Memoirs of a Dutiful Daughter (Penguin Modern Classics)

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Memoirs of a Dutiful Daughter (Penguin Modern Classics)

Memoirs of a Dutiful Daughter (Penguin Modern Classics)

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Women, by the exercise of talent or knowledge, had carved out a place for themselves in the universe of men. io mi rifiutavo, con la stessa ostinazione di quando avevo cinque anni, a prestarmi alle commedie degli adulti.

Her education was a top priority, and Simone was always thinking ahead, deeply passionate for her Mama and Papa, they were her salvation, but the overly protected nature they showed had both good and bad points regarding her development. Que l'image qu'elle se fait des autres se soit craquelée, surtout celle de sa famille, est cause d'une frustration triste, mais pas de regret. I was more interested in her life as an intellectually adventurous university student, but found the accounts of the inner torment and tumultuous mood swings she and her friends experienced exhausting (and indulgent).One of these ways is " partial blindness " , which I think is a somewhat common phenomenon for women who grow up in close contact with a culture created almost exclusively by men. But neither Zaza nor Jacques are able to break free from yoke and expectations placed on the by bourgeois life.

Much of Memoirs of a Dutiful Daughter is devoted to Simone de Beauvoir's best friend Elizabeth "Zaza" Mabille, a bookworm whose mother grows to fear that Simone's preference for a ideals will corrupt daughter. But I think I will take a break because I am in need of something a little more serene at the moment before I resume her story. La guerra aveva distrutto la loro sicurezza senza strapparli alla loro classe; si rivoltavano, ma soltanto contro i loro genitori, contro la famiglia e la tradizione.This was one of those jolts of recognition for me: I have a memory very like this, of being at the zoo with my mother and grandmother when I was three or four years old, and overhearing them talk about how unpleasant "teenagers" were.

and while books play a certain part in her narrative she points out that it is far more the record of moods and prolonged feelings, partly perhaps because from about half way through she mentions that she started to keep a diary and no doubt her emotional state was something she wrote about, this stands in ironic counterpoint to her engagement in studying philosophy which does move her at so profound a level.In a lot of ways the memoir is a tragedy about two of the closest people to her throughout her childhood and her teenage years: her older cousin Jacques and her best friend Zaza. The mood swings (which she attributes to her father and which remind me of childhood-me) are exhausting. And the long: For me, one of the greatest pleasures of Memoires d'une jeune fille rangée is simply watching de Beauvoir's brain apply its lifelong training in philosophy and semiotics to the examination of her own early life. I am not so sure I can take this amount of details about the ups and downs of her relationship with Sartre. It seems almost as though she were recording her thoughts, feelings, and experiences at each age in the moment that she felt them – there is an awareness that even while writing up the memoirs of her childhood, she can still go back in her mind and become the same girl, who at the age of five felt a keen fear of the fact that she would grow up into a future, in which she would still be herself, but would also be a different ‘self’, a stranger.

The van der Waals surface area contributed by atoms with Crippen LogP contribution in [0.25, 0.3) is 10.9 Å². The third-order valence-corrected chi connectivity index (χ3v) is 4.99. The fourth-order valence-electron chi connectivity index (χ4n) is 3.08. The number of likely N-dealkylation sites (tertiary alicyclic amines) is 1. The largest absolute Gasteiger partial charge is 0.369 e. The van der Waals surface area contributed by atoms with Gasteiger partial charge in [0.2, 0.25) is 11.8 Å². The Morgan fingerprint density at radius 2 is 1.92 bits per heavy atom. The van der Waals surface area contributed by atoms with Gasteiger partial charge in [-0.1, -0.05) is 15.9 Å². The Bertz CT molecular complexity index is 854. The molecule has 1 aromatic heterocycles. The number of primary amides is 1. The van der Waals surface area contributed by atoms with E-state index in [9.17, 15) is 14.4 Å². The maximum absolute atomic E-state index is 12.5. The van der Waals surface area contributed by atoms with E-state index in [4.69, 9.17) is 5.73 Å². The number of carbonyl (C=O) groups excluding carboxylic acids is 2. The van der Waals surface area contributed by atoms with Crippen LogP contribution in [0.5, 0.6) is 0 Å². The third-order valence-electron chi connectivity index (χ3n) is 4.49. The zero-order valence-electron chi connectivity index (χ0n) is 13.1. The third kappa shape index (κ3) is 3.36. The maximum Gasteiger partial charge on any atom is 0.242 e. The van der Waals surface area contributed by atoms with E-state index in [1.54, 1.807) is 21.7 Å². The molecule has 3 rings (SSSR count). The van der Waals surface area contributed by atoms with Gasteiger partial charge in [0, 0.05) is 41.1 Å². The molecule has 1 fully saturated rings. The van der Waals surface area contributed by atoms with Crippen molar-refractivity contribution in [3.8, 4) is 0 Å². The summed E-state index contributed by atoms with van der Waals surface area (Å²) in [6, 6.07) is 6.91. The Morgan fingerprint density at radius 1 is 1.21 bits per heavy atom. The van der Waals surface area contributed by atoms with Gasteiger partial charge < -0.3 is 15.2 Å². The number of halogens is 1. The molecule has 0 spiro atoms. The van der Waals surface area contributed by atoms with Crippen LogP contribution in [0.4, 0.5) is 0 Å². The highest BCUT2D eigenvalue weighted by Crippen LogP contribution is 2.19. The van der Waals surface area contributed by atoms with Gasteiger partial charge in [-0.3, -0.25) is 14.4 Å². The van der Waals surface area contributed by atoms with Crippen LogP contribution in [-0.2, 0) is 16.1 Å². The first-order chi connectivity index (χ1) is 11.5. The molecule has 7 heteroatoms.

Simone de Beauvoir never judges herself; she analyzes and describes the development of her thoughts as a child and adolescent, sometimes resorting to her newspapers from the time and letters received. As with all other aspects of the book, her observations on gender relations are detailed and perceptive, and the roots of her feminism run through this volume, from her examination of the sexual double-standard that allowed her parents to entertain men who kept mistresses but not the mistresses themselves; to the assertion of her otherwise avant-garde philospher friends that they "can't respect an unmarried woman"; to the effects of having her reading censored (it was considered dangerous for unmarried women to read about sex).We will remember his friendship with his sister Poupette and Zaza, his childhood friend, his love for his cousin Jacques, his admiration for Herbaud, and finally, Sartre, who will prove to be the one who will remain in his life forever. She doesn't take herself too seriously, but neither does she dismiss her experiences or manifest a false modesty. And de Beauvoir does not neglect to notice that men and boys were not considered so delicate as to kill themselves over premature exposure to a tawdry potboiler. The book is absent of drama and those hoping for a pageant of sex, drugs and rock 'n roll are encouraged to look elsewhere, but de Beauvoir's prism of introspection, intellectual curiosity, virtue, integrity and honesty are an intoxicating read.

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